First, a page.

The Oakland Post

Lakaysha Mitchell: Keeping the dream alive

Patrick Sullivan, Contributor

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Since 1993, the Keeper of the Dream award has been presented to students at Oakland University who maintain the spirit and tenacity of the late Dr. Martin Luther King Jr. One of the students who was honored with this award, Lakaysha Mitchell, represents that spirit.

Mitchell, a junior social work major here at Oakland, is involved in multiple organizations on campus that maintain and help fight for the equality and diversity Dr. King fought for. From being a peer mentor at the Center for Multicultural Initiatives to being president of of the American Association of University Women, Mitchell works hard everyday to promote the values that represent the Keeper of the Dream award.

“There’s a certain genuine spirit to winners of Keeper of the Dream, they work for equality for the better of their community,” said Richard Williamson, another peer mentor at CMI. “Lakaysha can give a lot of empathy, and can meet people where they are at and help others realize their potential.”

But even in recognition, Mitchell stays humble.

“I still look at the plaque and I’m waiting for someone to call me and tell me that this is a joke,” Mitchell said regarding her winning the scholarship. In the weeks following her learning she won, Mitchell said that she was awestruck and filled with disbelief. “Finding out that I won was a mess of emotions.”

The road to becoming a Keeper of the Dream scholar involves submitting a resume, three recommendations, and a 500 word essay. After submitting those, applicants are then interviewed by a panel of representatives from multiple organizations on campus, including the CMI, the Gender and Sexuality Center and University Housing.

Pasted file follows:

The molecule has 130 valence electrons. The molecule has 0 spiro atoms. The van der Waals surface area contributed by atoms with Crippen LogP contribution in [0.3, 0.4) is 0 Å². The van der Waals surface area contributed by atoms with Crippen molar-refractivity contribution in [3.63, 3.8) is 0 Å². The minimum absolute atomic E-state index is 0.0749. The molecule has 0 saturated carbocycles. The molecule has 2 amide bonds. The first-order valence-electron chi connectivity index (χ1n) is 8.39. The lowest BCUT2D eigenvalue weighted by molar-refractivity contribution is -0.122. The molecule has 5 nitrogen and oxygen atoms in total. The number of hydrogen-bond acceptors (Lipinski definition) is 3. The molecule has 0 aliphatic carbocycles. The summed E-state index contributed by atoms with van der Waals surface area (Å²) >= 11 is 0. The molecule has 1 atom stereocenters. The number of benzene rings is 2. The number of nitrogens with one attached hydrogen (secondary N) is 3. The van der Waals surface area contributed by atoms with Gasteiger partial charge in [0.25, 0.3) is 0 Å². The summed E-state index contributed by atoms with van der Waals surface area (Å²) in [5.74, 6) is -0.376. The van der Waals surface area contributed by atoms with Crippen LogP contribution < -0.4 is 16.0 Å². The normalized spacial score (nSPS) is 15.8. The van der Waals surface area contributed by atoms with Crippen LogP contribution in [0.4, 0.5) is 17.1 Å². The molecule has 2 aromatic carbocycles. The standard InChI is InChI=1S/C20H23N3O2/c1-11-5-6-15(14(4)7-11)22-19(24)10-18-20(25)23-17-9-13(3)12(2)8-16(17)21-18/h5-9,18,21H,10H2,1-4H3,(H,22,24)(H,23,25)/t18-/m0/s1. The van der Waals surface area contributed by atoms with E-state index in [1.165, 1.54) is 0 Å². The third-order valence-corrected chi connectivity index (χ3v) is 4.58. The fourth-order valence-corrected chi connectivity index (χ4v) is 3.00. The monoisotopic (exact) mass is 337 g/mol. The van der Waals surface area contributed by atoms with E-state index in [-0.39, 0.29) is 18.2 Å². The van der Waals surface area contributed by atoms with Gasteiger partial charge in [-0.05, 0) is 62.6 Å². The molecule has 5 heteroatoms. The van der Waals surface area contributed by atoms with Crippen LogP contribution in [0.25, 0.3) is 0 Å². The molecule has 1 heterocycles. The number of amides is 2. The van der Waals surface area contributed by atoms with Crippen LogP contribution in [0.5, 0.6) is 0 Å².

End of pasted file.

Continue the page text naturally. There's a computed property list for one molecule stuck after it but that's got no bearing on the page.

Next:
“Lakaysha is never afraid to speak her mind or speak up for people,” said Brendan Scorpio, Mitchell’s resident assistant last year. “She has no issue standing devoting time and energy to people that needed her help. Everything that she embodies is perfect for this award.”

Along with working at CMI, Mitchell is also doing important work as the president of the AAUW on campus which helps promote equality for women on campus by putting on programs and events for students.

“I’m proud of Oakland,” Mitchell said regarding how the university accepts diversity. “We’re not only given the platform and voice, but we are given people to help and people to listen.”

Mitchell is a strong advocate for equality and social justice, not just on OU’s campus but in the Rochester area and beyond.

“My hope is that the work we are doing now will spark change and inspire the next generation to be more kind, loving, and accepting,” she said during a speech during the Keeper of the Dream award ceremony.

If more people mirrored the compassion and drive that Mitchell shows for her community, this grand change would come about a lot sooner than the next generation.

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